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TONY HADLEY – ASTOR THEATRE

TONY HADLEY (SPANDAU BALLET)
ASTOR THEATRE
2 March
Photos and Review by Sheldon Ang

I know this much is true. It was perhaps the biggest live karaoke performance in Perth for 2020, as the near capacity crowd appointed themselves as the backing vocals, (ungracefully) belting their lungs to match the vocal gymnastics from centre stage. 

Like a vocal vacuum, Tony Hadley – the former front person of the 80’s synthpop supergroup Spandau Ballet, inspired the X-Factor in the audience and propelled us into an era when music and dance were about the state of the heart…when Marilynn McCoo were unbelievably fashionable, framed in those shoulder pads that she (probably) borrowed from a quarterback for the Solid Gold Countdown of ’83. For under two hours, we were pinned into our childhood living rooms, cleansing ourselves under the nostalgic rain pouring from the roof of the Astor Theatre.  

The guest performer was Timothy Nelson, an exquisite solo artist from Perth who mirrored against the metaphorical twin of Ed Sheeran and Harry on delivery and appearance, an enticing choice leading to the main act.  

After the break, Hadley graced onto the stage and kicked off the set with ‘To Cut a Long Story Short’ from the 1981 debut album Journey’s to Glory, followed by ‘Highly Strung’ and the upbeat ‘Killer Blow’ from his 2018 solo album Talking to the Moon.  By the end of the third piece, Hadley had gyrated his hips, wiggled his frame like Frank Stallone live, arms swinging laterally and pointing afar in a subliminal statement to the crowd – I’m the boss.  

Yet, Hadley humbly acknowledged to the audience that they had come to listen to the songs of Spandau Ballet. We were honest, and with due respect we’re proud of our expectations.  

Admittedly, I was looking forward to a handful of songs that became the anthem of the ‘80s. ‘Round and Round’ from the 1984 album Parade was one of them. The recorded version felt like a second gear ballad trapped in a TDK cassette compared to the live act as Hadley pushed his vocal limits, thematically embracing the track that was about yearning, frustration, desperation and obsession.   

At almost 60 years young, Hadley’s range transcended the realms of defined categories, his vocals expandable and malleable to align with the eclectic styles of the Spandau Ballet’s discography. It was as if his unique chords had been encased in a time capsule, only to have climaxed for the first time in over three decades. Occasionally, the audience raised their arms towards the stage lights – hands curled in gestures normally reserved for the rock gods.  It wouldn’t have been surprising if he had sung ‘Nessun Dorma’ to showcase his repertoire. 

Hadley’s appearance fluctuated under the various poses and lighting conditions. For most of the night, there was something Alex Baldwin about the man from Islington, London – a standout debonair commanding the attention from both sexes by the virtue of his inert charm. There were times when Hadley oozed as a retired James Bond, and just as I had noticed the aura, he strutted a 007 pose, blowing his finger as he winked at his guitarist.  At certain angles, Hadley transpired into the love child of Dustin Hoffman and K.D. Lang.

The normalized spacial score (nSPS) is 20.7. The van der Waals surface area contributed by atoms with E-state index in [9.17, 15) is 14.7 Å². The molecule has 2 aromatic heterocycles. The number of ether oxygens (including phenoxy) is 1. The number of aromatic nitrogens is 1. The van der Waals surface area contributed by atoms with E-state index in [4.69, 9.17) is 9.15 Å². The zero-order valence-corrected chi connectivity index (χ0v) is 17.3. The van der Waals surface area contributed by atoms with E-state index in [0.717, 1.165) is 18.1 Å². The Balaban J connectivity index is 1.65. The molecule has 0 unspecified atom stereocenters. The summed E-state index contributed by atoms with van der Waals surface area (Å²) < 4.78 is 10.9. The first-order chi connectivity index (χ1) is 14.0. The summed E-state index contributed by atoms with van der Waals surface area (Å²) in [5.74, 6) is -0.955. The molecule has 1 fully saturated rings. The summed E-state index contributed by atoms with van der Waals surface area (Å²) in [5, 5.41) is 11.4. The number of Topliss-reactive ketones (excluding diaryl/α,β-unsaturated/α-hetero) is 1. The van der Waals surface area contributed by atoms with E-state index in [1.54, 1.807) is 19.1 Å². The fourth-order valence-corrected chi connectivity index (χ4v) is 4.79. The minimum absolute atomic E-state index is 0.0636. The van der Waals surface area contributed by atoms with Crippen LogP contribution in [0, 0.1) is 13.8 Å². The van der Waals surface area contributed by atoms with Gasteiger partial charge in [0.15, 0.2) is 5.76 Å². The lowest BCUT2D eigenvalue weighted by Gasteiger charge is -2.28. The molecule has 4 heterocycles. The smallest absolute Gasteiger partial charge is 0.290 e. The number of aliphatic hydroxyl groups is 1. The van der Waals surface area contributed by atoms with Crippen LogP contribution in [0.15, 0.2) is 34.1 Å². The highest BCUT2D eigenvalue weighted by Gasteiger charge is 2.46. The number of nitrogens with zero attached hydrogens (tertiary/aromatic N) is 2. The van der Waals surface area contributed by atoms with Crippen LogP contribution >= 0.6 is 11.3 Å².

The Englishman drew the occasional screams of “I Love You, Tony”. As suave as Bond, Hadley responded with, “I love you more”, before sipping whiskey on the rocks.  All that was missing was a Cuban.  

Hadley dished a welcoming surprise by covering ‘Somebody to Love’ by Queen, taking us to the next level of the musical journey. It became the sing-along song of the night. It may not have been as ballsy as Freddie’s version (then again, who is?), but Hadley certainly gave the new guy a run for his money. But with a cast of thousand as backups, it didn’t matter as the crowd raised their hands and clapped to the cadence of Find me somebody to love on continuous playback – only to be outlasted by Hadley as he stretched the final words to lyrical eternity. It was a celebration of musical genius in Freddie. 

As the journey drew close, it was true that everyone was waiting for the two moments of gold. Hadley cheekily exclaimed, “the next song has a lot of huh huh huh huh’s”.  And from the look of certain faces behind the crowd barrier, some of the lesser diehards were relieved over the sounds of familiarity. ‘True’ was a worldwide hit. Like most songs in their catalogue, the song was written by the group leader Gary Kemp in 1983 for the album of the same name, charting at number one in the UK, subsequently becoming their seminal work and engraving Spandau Ballet into music royalty. Over in Australia, it peaked at number four. The performance glided for under seven minutes, only to be punctuated (and perhaps relieved) by the rapturing vocals of percussionist Lily Gonzalez, drowning the karaoke attempts from the audience. 

After seventeen songs such as ‘Delirious’, ‘Soul Boy’, ‘Accident Waiting to Happen’ and ‘Barricades’ (accordingly this track remains as Hadley’s favourite song of Spandau Ballet), came ‘Gold’, a spy flick inspired piece, also taken from their third album True. The Astor was converted to a dancefloor, encouraged by the animated Hadley who gainly punched into the air as he sternly drove the word Gold. Appropriately, it was their final song of the night that continued to play in our heads long after the concert was over.  

Some may only be familiar with only a handful of Spandau Ballet tracks prior to the night’s journey. But Hadley’s vocal delivery and performance has certainly ensured a wave of discoveries and revived obsessions, the sort of after taste that lingers long after the performance, blooming a new generation of time travellers in search of the tragic world of the New Romantics genre. To most, my generation is the golden era for music. 

I know this much is true. 

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